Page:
Last week, President Trump signed an executive order closing America’s doors to refugees and travelers from Iran, Iraq, Yemen, Somalia, Sudan, Syria and Libya. He also authorized a military raid in southern Yemen that killed the 8-year-old American daughter of Anwar al-Awlaki instead of the late Al Qaeda operative’s colleagues.
The message is clear: Muslim lives don’t matter much to this administration, even if the government’s policies touch US citizens like this little girl.
To protest Mr. Trump’s immigration policy, Yemeni bodega owners across New York City closed their doors to customers today. They also plan on gathering at Borough Hall in the late afternoon for a rally. It’s the first major action organized by the Yemeni community, whose members run hundreds of grocery stores in the five boroughs according to organizers. The strike comes days after New York City cab drivers refused to take passengers to JFK airport, in protest of recent detentions of Muslim travelers there.
For the many immigrants from the seven countries—who play an integral role in New York City’s communities—the rules hit close to home. Ali Abdul, who works at the Yafa Deli on Fulton Street and Clinton Avenue in Brooklyn, is planning on going to the rally. This morning, he spoke of a friend who had waited years for a visa to come to the United States, but was sent back to Djibouti from his connecting airport in Qatar last week because of the ban. “It doesn’t affect me,” said Abdul. “My kids and wife are US citizens. But it makes me sad for other people. This kind of discrimination has been happening for a while, but now it’s happening more, even though we have three generations of Yemenis in America now.”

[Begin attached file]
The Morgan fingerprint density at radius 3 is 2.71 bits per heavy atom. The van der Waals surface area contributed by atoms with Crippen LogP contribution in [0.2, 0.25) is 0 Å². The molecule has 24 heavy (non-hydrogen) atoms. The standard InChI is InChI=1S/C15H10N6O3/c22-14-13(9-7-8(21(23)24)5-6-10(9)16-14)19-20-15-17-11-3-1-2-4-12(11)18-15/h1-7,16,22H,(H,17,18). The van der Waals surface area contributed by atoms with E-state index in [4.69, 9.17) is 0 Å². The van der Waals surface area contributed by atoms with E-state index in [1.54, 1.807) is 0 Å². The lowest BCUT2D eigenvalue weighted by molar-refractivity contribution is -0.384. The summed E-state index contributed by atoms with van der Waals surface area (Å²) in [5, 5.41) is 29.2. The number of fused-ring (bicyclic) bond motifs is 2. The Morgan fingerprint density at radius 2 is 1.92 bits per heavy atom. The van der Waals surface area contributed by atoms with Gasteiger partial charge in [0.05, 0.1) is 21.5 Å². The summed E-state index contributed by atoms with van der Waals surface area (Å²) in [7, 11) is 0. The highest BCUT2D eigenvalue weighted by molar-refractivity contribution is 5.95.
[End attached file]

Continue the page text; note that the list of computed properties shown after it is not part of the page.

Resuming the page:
He turned away to place orders for a breakfast sandwich and bag a soft drink for a young customer. A notice to his right declared that cigarettes would not be sold to anyone born after 1996—the same year Abdul moved to the States. “This is my country. When I go back, I’m a visitor. Yemen is just for vacation; this is where our lives are.”
Yafa is a typical Brooklyn bodega—plastered with notices about ATMs and EBTs on the outside, overstuffed with snacks and conveniences on the inside. Yafa’s famous for its fried chicken, which comes in a half-dozen configurations (leg, thigh, breast, or combo; with or without fries), and today was being served by a Bangladeshi employee preparing to cut his workday short. The striking stores took mercy on the uncaffeinated morning crowd and stayed open in the morning, but won’t serve customers during the busy lunch hours through 8 in the evening.
An informal survey of bodega workers in three neighborhoods in Brooklyn suggests that they risk losing between $500 and $1,500. It’s a big financial hit for a small business—especially since many of the workers at these stores, while sympathetic to the strike, said they weren’t expecting much to come of it.